In the beginning, an oven was just a hole in the ground — and bricks were just mud-pies. But the oven story really begins with fire. The fire that turns clay into brick is also the start of the human story. No other animal makes fire; and by learning to cook their food, our ancestors were able to develop richer sources of calories and nutrition and make them easier to digest. That nutritional bonus and savings in time then helped us grow brains that could learn to make pottery, fire bricks, smelt ore, forge metal, and make tools, tribes, and societies. That story is also partly why wood-fired ovens are so popular. Despite push-button technology and convenience-oriented marketing, a lot of people are as hungry for the ritual labors of live fire cooking as they are for the good food and party atmosphere. 

The particular history of ovens begins long before we started writing, and is all there in the process. First there’s spit-roasting over flame or coals. Then, for big starchy roots and other slower-cooking foods, there’s burying in hot ashes. If the ashes cool off too fast, there’s piling hot stones on top, and covering it all with more ash. Many such practices continue today, as well as showing up in the archeological record, but masonry ovens like the ones we know today only appear with the start of grain agriculture — in other words, bread (and beer — which is the likely source of the yeast used to make the first bread rise). 

Ancient Egyptians left drawings of bakers putting dough on a hot rock and covering it with a hot clay pot — the first “true” oven, if you will. From there, it wasn’t far to a clay pot big enough to put a large fire into to heat it hot enough to bake all your loaves at once. Bingo. A bakery to feed all those guys laying the big blocks for the pyramids… 

A few thousand years later, tomatoes made their way to Italy so we could have pizza — probably the most popular wood-fired food — but pizza isn’t the only reason to like wood-fired ovens; there is also how the food cooks and tastes. Fifteen years ago, I had just finished building an oven for a new restaurant. The chef brought out a test eggplant in a baking tray, slipped it in the newly hot oven, and went back to his kitchen. A few minutes later, he came out to turn it, but it was already done: “faster than a frickin’ microwave!” he said. And much better tasting.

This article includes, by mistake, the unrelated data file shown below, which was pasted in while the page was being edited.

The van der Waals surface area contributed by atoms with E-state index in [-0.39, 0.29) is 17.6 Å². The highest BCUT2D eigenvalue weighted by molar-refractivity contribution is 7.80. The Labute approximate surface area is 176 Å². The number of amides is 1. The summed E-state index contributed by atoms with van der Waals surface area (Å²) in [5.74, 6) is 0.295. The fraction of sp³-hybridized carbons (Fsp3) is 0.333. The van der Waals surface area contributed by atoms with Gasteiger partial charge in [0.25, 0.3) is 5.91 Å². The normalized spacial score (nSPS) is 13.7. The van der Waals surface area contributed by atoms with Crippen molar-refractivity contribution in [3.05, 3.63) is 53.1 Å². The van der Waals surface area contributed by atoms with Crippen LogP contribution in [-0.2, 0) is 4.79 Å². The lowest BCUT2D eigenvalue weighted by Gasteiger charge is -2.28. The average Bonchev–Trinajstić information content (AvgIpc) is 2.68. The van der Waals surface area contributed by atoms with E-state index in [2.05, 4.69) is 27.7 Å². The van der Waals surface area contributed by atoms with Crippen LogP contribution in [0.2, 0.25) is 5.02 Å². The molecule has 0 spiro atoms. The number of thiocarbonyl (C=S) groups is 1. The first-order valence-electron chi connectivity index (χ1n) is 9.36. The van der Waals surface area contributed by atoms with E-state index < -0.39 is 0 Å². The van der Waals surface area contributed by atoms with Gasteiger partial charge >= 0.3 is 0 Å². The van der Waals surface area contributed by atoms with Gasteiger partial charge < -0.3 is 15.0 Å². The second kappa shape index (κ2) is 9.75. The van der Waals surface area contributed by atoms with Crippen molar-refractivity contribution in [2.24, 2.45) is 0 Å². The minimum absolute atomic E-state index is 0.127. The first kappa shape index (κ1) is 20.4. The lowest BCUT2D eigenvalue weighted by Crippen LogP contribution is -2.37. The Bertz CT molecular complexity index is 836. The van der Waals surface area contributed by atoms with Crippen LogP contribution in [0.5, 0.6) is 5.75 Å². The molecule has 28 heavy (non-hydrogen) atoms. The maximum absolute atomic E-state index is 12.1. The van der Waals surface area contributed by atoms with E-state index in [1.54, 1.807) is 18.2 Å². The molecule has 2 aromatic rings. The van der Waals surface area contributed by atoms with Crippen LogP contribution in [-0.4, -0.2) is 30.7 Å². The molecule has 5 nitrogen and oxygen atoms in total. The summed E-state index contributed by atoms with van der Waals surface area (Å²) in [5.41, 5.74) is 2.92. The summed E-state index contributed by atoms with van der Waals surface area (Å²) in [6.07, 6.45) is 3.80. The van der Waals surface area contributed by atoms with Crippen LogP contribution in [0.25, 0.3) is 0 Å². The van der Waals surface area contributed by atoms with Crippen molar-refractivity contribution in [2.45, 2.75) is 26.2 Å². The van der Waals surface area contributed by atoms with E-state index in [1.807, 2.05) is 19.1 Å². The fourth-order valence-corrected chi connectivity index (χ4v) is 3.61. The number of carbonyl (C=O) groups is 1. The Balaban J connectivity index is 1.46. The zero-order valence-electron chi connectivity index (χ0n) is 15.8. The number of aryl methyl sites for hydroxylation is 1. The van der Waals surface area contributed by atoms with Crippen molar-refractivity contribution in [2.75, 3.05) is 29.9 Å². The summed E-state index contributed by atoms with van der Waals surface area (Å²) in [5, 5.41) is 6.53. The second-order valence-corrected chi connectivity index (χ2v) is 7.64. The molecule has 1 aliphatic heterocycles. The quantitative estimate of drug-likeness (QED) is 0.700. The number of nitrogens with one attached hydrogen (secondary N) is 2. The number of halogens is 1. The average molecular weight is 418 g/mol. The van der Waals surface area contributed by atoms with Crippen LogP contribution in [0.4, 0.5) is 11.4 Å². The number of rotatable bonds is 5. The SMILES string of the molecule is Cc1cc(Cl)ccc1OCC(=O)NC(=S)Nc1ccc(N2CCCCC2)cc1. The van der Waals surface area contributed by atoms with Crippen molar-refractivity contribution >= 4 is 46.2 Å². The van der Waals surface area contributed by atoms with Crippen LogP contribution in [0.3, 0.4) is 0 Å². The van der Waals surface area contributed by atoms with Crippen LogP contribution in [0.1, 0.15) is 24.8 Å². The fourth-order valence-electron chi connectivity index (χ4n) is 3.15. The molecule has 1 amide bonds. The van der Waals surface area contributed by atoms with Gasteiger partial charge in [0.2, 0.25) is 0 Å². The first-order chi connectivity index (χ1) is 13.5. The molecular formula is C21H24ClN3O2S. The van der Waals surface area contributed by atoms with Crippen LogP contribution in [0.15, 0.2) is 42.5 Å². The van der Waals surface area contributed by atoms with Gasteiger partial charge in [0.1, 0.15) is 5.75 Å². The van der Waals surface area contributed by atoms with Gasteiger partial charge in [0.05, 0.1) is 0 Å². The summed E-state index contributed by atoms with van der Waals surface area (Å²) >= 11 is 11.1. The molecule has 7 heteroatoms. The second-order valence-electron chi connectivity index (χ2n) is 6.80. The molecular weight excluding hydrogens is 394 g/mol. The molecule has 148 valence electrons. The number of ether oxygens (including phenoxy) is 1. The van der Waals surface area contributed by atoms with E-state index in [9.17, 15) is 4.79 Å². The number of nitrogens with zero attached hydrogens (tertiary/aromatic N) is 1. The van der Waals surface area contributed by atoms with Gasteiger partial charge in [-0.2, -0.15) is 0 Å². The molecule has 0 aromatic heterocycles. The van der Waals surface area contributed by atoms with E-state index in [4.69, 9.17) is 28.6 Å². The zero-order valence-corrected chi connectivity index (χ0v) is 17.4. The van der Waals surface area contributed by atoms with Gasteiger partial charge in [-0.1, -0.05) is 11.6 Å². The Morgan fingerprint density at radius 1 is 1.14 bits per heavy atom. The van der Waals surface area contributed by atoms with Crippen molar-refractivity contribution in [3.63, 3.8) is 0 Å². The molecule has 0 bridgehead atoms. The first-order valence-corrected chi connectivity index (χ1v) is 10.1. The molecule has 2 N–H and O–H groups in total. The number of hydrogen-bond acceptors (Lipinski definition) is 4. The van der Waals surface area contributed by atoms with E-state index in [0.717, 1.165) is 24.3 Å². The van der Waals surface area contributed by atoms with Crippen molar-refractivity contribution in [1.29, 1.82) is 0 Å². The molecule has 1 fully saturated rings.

The improvement in flavor is worth explaining: where modern gas or electric ovens cook food by moving hot air around inside an insulated, lightweight box, a wood-fired oven works by soaking up heat, like a battery building up a full charge; then the hot, heavy oven walls release the heat slowly, for hours. Food in a masonry oven is cooked not only by hot air, but also radiant heat from hot dense masonry, and (especially for bread and pizza, which aren’t cooked in pans) heat conducted directly into the food from hot floor bricks (bakers call the resulting added rising action of bread “oven spring.”) Finally, a masonry oven seals in the steam released by cooking food. 

That super-charged steamy atmosphere produces a more flavorful and chewy crust, and keeps other foods moist and tender. The triple combination of radiant, conductive, and convected heat also speeds cooking. [see diagram, from Build Your Own Earth Oven, p. 9.]

Wood-fired oven-cooking techniques haven’t changed much over the past couple of millennia, nor have construction practices. Whether built with mud, brick, or modern refractories, any oven is basically a masonry shell, a smaller version of such famous masonry as the Roman Pantheon, Brunelleschi’s dome in Florence, or Houston’s Astrodome. Early ovens were simply clay soil (usually tempered, as in brick-making, with sand) laid over a form of sticks or sand. When the clay was stiff enough to cut open a doorway, you dug out the sand, or burned out the wood. Simple. Early brick ovens were also built over formwork, though many cultures developed dome-building methods that required no forms, such as traditional Italian dome ovens. 

These are laid up free-form, often only by eye. The first course is a circle of brick or half-bricks; the next course is laid on a wedge-shaped mortar bed. Each succeeding circle of brick sits at a steeper pitch and draws the dome closer to the center. Suction holds the bricks in place until the courses approach vertical, at which point the mason may use a stick as additional support — but only until s/he closes the top of the dome with the central keystone. Perhaps Brunelleschi’s famous formless dome design was partially inspired by an oven?